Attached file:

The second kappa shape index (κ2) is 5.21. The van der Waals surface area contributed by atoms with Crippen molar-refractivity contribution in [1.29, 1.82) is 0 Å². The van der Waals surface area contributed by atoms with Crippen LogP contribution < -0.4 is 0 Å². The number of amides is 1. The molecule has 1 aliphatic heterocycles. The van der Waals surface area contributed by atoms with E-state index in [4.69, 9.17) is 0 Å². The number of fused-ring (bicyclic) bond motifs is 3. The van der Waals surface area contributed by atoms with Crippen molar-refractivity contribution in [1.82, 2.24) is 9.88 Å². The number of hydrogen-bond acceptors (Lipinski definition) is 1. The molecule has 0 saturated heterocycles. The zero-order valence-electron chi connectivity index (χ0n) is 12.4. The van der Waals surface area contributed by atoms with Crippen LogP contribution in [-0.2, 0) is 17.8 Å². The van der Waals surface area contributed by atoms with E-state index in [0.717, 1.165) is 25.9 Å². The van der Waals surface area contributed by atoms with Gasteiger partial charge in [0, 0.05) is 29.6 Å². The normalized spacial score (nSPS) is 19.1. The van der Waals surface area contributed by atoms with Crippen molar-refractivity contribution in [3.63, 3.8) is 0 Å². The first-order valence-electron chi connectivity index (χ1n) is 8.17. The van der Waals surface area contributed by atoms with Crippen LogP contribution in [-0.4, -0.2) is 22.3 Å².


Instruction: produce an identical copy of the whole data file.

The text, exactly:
The second kappa shape index (κ2) is 5.21. The van der Waals surface area contributed by atoms with Crippen molar-refractivity contribution in [1.29, 1.82) is 0 Å². The van der Waals surface area contributed by atoms with Crippen LogP contribution < -0.4 is 0 Å². The number of amides is 1. The molecule has 1 aliphatic heterocycles. The van der Waals surface area contributed by atoms with E-state index in [4.69, 9.17) is 0 Å². The number of fused-ring (bicyclic) bond motifs is 3. The van der Waals surface area contributed by atoms with Crippen molar-refractivity contribution in [1.82, 2.24) is 9.88 Å². The number of hydrogen-bond acceptors (Lipinski definition) is 1. The molecule has 0 saturated heterocycles. The zero-order valence-electron chi connectivity index (χ0n) is 12.4. The van der Waals surface area contributed by atoms with Crippen LogP contribution in [-0.2, 0) is 17.8 Å². The van der Waals surface area contributed by atoms with E-state index in [0.717, 1.165) is 25.9 Å². The van der Waals surface area contributed by atoms with Gasteiger partial charge in [0, 0.05) is 29.6 Å². The normalized spacial score (nSPS) is 19.1. The van der Waals surface area contributed by atoms with Crippen molar-refractivity contribution in [3.63, 3.8) is 0 Å². The first-order valence-electron chi connectivity index (χ1n) is 8.17. The van der Waals surface area contributed by atoms with Crippen LogP contribution in [-0.4, -0.2) is 22.3 Å².